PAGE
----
Around the time of Christ the ancient Hebrews practiced a number of bathing rites. They took ritual baths to cleanse themselves of impurities before taking part in certain religious activities. In addition they adopted the practice of baptizing converts to Judaism. This ceremony, which required that candidates immerse themselves nude in a body of flowing water, was thought to remove impurities and seal the convert's membership in the house of Israel. John the Baptist, a Jewish prophet whose ministry preceded that of Jesus, immersed his followers in the flowing waters of the Jordan river as a sign of their repentance, or desire to return to God, and the forgiveness of their sins. Jesus himself was baptized by John, an event which signaled the beginning of his career as a teacher and healer (Matthew 3:13-17, Mark 1:9-11, Luke 3:21-22). Jewish baptismal customs laid the foundation for the Christian sacrament of baptism.
Early Christian Baptism
The Bible relates that after his death on the cross the resurrected Jesus appeared to the original disciples commanding them to go forth and baptize new converts in the name of the Father, Son, and Holy Spirit (Matthew 28:19-20). This event, along with Jesus' own baptism, convinced early Christian leaders to make baptism a fundamental element of the Christian faith.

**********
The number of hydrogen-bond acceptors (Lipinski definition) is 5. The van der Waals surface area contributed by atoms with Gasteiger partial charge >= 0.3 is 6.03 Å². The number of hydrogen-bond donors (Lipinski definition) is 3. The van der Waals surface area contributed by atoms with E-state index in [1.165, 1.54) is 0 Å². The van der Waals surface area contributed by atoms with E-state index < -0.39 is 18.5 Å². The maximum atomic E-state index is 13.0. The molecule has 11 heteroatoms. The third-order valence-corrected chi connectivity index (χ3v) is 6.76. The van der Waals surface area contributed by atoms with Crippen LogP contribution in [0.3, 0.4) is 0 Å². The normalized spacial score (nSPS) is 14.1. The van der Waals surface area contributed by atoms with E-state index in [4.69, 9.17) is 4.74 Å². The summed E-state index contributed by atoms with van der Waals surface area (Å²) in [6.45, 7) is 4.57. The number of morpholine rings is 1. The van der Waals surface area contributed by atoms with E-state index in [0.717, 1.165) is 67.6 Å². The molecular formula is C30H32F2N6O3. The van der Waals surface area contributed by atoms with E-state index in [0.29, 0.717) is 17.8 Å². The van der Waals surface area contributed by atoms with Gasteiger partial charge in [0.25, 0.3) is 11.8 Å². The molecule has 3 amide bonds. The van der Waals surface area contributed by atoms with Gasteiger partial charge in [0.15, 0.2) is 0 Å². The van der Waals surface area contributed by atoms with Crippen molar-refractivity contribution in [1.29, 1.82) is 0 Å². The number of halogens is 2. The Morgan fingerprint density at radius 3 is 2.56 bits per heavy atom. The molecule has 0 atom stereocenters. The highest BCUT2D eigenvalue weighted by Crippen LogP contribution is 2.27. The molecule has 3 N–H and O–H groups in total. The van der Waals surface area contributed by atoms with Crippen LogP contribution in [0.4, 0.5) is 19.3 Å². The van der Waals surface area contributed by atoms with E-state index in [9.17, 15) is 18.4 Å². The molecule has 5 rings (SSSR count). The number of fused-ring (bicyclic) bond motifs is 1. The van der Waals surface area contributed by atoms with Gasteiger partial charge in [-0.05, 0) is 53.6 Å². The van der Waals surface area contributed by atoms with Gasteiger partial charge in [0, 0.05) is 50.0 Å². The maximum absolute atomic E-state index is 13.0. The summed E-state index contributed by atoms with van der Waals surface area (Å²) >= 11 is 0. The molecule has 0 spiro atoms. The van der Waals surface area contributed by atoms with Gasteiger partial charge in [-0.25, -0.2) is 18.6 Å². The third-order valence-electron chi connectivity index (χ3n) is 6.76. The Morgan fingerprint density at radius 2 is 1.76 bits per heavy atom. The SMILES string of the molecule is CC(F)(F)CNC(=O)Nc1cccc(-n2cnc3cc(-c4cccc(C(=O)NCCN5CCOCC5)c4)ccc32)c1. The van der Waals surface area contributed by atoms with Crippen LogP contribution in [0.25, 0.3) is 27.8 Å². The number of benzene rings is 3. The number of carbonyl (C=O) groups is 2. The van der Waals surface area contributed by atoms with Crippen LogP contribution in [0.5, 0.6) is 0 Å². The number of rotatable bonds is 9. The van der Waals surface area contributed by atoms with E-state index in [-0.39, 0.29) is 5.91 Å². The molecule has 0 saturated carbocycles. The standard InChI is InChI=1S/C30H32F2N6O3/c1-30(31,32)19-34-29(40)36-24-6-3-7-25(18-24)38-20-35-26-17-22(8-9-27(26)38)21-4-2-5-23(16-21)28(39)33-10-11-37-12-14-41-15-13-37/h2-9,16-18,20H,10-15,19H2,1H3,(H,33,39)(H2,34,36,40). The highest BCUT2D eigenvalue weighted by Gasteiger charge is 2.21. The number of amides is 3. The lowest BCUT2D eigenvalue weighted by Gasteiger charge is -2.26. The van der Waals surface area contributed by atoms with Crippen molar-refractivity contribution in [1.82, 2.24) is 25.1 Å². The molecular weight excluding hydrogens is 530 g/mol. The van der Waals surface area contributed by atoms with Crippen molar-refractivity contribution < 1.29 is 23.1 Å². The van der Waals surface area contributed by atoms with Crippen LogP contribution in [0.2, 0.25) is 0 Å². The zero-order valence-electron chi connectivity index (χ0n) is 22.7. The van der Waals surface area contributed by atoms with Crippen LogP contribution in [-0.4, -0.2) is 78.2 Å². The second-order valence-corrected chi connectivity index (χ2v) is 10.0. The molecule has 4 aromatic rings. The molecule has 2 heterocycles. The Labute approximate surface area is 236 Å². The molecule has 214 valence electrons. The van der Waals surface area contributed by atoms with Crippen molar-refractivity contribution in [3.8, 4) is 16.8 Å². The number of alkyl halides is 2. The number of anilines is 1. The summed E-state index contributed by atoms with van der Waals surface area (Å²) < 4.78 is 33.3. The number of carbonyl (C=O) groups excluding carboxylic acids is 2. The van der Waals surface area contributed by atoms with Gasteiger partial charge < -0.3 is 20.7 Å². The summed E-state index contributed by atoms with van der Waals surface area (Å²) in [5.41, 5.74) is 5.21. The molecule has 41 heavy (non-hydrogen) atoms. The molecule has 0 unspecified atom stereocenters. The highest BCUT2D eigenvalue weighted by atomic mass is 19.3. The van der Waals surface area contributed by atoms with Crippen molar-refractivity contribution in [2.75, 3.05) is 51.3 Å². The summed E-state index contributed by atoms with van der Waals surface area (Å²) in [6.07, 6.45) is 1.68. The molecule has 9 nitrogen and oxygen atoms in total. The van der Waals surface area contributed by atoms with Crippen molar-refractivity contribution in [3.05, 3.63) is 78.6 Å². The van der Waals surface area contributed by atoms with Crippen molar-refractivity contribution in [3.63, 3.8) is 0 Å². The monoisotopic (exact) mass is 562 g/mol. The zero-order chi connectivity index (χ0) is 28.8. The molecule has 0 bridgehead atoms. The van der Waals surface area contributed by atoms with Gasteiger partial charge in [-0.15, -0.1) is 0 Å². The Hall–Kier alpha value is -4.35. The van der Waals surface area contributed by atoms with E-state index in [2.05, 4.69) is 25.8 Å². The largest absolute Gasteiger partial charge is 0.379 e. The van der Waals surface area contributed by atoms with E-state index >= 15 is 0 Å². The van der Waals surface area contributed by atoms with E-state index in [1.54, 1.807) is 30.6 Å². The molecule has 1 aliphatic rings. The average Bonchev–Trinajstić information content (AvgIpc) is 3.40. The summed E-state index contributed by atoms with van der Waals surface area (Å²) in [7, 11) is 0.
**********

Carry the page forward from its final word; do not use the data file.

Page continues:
The New Testament gives few clues as to the nature of the very first Christian baptisms, but seems to suggest that as soon as interested newcomers accepted the gospel of Christ they were baptized (Acts 8:35-39, 16:30-33). By the second century, however, documents produced by Christian writers tell of a period of preparation for baptism which included prayer, fasting, and religious instruction. This process could last as long as three years.
By the third century a number of different baptismal ceremonies had taken shape. Easter had emerged as the preferred date for baptisms in several areas, although in some places Pentecost served as an acceptable alternative date. In the fourth century, especially after the Council of Nicaea, an important meeting of early Christian leaders that took place in 325 A.D., Easter became the standard date for baptisms. The baptismal ceremony usually took place during the Easter Vigil, which began late at night on Holy Saturday.